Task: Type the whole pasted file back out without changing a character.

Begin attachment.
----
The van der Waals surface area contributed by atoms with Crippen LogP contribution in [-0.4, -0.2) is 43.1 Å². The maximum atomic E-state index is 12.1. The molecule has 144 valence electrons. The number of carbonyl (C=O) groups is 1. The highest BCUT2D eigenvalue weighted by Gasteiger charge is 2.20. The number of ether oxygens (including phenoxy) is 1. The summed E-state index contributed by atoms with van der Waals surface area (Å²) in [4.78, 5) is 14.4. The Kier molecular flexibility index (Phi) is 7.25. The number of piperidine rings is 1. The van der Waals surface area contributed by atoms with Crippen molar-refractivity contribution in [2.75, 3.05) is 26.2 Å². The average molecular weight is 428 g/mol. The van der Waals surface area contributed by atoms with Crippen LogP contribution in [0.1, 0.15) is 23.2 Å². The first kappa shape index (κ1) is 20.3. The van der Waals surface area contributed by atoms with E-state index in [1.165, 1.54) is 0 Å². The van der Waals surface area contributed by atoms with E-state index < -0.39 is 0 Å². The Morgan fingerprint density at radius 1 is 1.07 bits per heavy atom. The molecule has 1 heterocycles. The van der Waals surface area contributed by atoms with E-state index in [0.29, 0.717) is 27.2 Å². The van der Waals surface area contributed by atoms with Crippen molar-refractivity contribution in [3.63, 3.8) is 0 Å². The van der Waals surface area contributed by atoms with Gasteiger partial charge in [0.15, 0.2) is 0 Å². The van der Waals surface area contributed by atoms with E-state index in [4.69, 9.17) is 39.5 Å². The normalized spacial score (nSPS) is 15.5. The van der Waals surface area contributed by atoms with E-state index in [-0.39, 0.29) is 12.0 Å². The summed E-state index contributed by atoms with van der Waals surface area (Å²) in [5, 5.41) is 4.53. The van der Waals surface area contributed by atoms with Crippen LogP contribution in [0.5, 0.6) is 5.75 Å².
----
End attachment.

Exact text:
The van der Waals surface area contributed by atoms with Crippen LogP contribution in [-0.4, -0.2) is 43.1 Å². The maximum atomic E-state index is 12.1. The molecule has 144 valence electrons. The number of carbonyl (C=O) groups is 1. The highest BCUT2D eigenvalue weighted by Gasteiger charge is 2.20. The number of ether oxygens (including phenoxy) is 1. The summed E-state index contributed by atoms with van der Waals surface area (Å²) in [4.78, 5) is 14.4. The Kier molecular flexibility index (Phi) is 7.25. The number of piperidine rings is 1. The van der Waals surface area contributed by atoms with Crippen molar-refractivity contribution in [2.75, 3.05) is 26.2 Å². The average molecular weight is 428 g/mol. The van der Waals surface area contributed by atoms with Crippen LogP contribution in [0.1, 0.15) is 23.2 Å². The first kappa shape index (κ1) is 20.3. The van der Waals surface area contributed by atoms with E-state index in [1.165, 1.54) is 0 Å². The van der Waals surface area contributed by atoms with E-state index < -0.39 is 0 Å². The Morgan fingerprint density at radius 1 is 1.07 bits per heavy atom. The molecule has 1 heterocycles. The van der Waals surface area contributed by atoms with E-state index in [0.29, 0.717) is 27.2 Å². The van der Waals surface area contributed by atoms with Crippen molar-refractivity contribution in [3.63, 3.8) is 0 Å². The van der Waals surface area contributed by atoms with Gasteiger partial charge in [0.15, 0.2) is 0 Å². The van der Waals surface area contributed by atoms with E-state index in [4.69, 9.17) is 39.5 Å². The normalized spacial score (nSPS) is 15.5. The van der Waals surface area contributed by atoms with E-state index in [-0.39, 0.29) is 12.0 Å². The summed E-state index contributed by atoms with van der Waals surface area (Å²) in [5, 5.41) is 4.53. The van der Waals surface area contributed by atoms with Crippen LogP contribution in [0.5, 0.6) is 5.75 Å².